The chart above shows the trailing Price-to-Earnings (P/E) ratio for the S&P 500 over the past 40 years. The P/E ratio is a simple method for describing the stock market’s valuation, or how “expensive” stocks are currently, relative to their earnings. As you can see, the ratio is not stable, but it has averaged approximately 18x over the very long term. Within this time period, the P/E started 1980 at 7.4x, moved all the way up to 30x in the late 1990s, and had recently settled in around 20x. Over the past 12 months, it has exploded higher to over 28x. The difference over the past 40 years is clear: the P/E ratio ended at a significantly higher level than it began, meaning that investors today are willing to pay more for each dollar of earnings. Explanations for the change in valuation level range from the vast decline in interest rates over the past 40 years to the changing composition of the stock market towards companies that are less cyclical and more highly valued.
The actual reason why P/E multiples have quadrupled in the past 40 years is unknown, but we do know that it had a large contribution to the returns investors earned. The question for investors is whether the trend continues, reverts to some lower level, or stays at the current levels. We believe it is unlikely P/E multiples will increase to the same extent going forward. However, they would not have to revert fully back to the 40-year average of 18x to provide a headwind to returns going forward – if multiples just stay flat (at levels that have only ever been hit twice before since 1900) then the equity investor is looking at a total return that is simply the dividend yield + earnings growth.
In the chart below, we show the breakdown of returns between earnings growth, change in P/E multiple and dividends for the S&P 500 Index by decade and over the full 40 years.
Over the past 40 years, the total return of 11.4% was comprised of 5.5% from real earnings growth, 2.6% from dividends and 2.9% from the expansion of the P/E multiple. Given where we stand today, we believe that assuming additional P/E multiple expansion would be incredibly optimistic. Based on the current dividend yield and our estimate for earnings growth, we arrive at a total return forecast for those two components at 1.7% + 4.8% = 6.5%. Our assumption for a 6% total return from the US stock market going forward includes a modest reduction in the P/E multiple.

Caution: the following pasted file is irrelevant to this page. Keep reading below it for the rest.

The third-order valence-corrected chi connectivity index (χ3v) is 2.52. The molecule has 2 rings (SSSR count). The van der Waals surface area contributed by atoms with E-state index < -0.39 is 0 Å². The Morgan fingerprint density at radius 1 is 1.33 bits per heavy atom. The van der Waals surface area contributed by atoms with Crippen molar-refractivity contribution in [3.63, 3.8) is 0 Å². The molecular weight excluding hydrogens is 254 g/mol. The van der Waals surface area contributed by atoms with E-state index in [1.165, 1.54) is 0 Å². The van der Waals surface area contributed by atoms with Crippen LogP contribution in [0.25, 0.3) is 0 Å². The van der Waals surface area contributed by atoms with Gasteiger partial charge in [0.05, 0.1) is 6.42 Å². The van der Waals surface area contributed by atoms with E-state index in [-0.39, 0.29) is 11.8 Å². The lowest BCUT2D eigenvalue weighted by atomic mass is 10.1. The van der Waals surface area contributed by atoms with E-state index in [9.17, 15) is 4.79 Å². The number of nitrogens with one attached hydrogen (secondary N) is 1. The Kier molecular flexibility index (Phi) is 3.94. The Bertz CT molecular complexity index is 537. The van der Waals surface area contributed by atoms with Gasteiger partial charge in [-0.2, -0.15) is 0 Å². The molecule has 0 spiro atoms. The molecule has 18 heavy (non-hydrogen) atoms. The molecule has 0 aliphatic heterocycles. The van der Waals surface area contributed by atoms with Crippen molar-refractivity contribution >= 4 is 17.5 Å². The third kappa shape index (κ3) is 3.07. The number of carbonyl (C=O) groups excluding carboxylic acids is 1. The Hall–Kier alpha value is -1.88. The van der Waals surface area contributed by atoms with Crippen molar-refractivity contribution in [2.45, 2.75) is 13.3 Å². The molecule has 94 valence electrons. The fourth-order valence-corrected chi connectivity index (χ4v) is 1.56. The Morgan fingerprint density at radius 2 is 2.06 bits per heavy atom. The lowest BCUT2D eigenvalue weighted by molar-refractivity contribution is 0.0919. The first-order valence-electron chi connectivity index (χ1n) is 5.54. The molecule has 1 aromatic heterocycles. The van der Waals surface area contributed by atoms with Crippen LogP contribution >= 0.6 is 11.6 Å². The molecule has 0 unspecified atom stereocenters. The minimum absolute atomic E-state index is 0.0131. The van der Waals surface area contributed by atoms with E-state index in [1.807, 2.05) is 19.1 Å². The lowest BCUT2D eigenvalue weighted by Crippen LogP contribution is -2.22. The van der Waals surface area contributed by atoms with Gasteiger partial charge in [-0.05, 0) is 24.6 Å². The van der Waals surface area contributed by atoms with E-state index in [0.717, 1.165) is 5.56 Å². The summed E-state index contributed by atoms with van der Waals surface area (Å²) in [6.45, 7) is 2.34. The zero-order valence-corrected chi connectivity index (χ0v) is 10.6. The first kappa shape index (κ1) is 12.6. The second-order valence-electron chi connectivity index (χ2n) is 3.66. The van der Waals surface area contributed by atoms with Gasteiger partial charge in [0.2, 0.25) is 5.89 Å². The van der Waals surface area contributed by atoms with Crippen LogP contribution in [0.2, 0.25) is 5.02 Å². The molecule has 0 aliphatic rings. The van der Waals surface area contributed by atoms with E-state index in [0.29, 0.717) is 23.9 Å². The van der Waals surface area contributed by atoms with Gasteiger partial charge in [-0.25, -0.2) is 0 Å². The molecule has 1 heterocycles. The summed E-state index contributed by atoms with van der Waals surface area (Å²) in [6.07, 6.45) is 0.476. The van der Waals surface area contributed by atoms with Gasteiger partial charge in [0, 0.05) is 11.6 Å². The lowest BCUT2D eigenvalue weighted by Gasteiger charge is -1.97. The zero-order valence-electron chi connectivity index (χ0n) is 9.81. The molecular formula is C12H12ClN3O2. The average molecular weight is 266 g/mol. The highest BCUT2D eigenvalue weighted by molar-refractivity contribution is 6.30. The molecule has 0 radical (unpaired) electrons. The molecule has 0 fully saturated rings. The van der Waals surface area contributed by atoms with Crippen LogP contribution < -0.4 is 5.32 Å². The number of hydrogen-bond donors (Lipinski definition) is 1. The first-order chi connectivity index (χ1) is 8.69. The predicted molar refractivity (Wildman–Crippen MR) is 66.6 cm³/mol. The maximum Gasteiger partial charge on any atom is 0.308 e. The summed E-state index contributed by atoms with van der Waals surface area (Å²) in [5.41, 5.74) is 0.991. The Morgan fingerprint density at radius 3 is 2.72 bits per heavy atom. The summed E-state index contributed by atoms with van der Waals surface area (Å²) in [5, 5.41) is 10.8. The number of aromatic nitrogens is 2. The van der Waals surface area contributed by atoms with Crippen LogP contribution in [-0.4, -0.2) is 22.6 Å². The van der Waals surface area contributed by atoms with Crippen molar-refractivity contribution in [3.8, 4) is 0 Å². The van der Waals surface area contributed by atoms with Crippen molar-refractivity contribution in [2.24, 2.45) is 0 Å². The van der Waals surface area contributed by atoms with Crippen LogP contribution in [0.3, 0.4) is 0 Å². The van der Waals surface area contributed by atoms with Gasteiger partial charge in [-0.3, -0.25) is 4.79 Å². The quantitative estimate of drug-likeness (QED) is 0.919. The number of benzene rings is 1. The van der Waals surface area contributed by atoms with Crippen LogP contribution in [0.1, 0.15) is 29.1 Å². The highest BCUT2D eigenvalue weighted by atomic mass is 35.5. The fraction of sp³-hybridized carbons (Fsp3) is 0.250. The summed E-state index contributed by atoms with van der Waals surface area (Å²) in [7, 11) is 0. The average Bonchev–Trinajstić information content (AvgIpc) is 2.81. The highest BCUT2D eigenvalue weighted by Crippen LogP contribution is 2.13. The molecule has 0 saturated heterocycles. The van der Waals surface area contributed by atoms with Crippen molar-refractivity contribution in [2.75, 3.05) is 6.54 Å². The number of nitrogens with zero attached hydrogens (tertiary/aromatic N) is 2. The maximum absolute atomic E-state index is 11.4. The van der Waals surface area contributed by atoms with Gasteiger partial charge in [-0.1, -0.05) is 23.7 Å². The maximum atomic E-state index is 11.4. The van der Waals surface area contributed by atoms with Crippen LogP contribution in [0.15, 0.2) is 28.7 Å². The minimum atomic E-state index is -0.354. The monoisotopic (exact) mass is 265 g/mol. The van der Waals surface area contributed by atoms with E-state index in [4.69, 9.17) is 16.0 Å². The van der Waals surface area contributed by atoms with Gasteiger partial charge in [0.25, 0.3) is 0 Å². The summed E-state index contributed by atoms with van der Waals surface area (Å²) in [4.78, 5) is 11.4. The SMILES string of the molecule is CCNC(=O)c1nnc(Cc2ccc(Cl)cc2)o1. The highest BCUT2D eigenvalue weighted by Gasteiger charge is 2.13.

How could we get to 11% returns going forward?
To show what would be required to match the 11% return from the past 40 years, we built the matrix below. Across the top we show three different potential earnings growth rates (4%, 5%, 6%) and on the left side we show the ending total return for a stock investor (5%, 7%, 9%, 11%). In the matrix you see the required ending P/E multiple to generate the different levels of return.
To generate an 11% return would require earnings growth of 6% and a terminal P/E multiple of 34x (which would be the highest in 40 years). While it is certainly not impossible for growth to surprise and the price multiple to continue rising, we think it is highly unlikely for both to happen to that extent. As a result, we keep our base case estimate at 6% forward returns as described above. We realize this is considerably below what investors have earned over the past 40 years, but would note that it is still significantly higher than the expected return available in most other asset classes.
1. It is important to remember that to capture the historical return from the market it required investors to reinvest every dividend payment back into the market.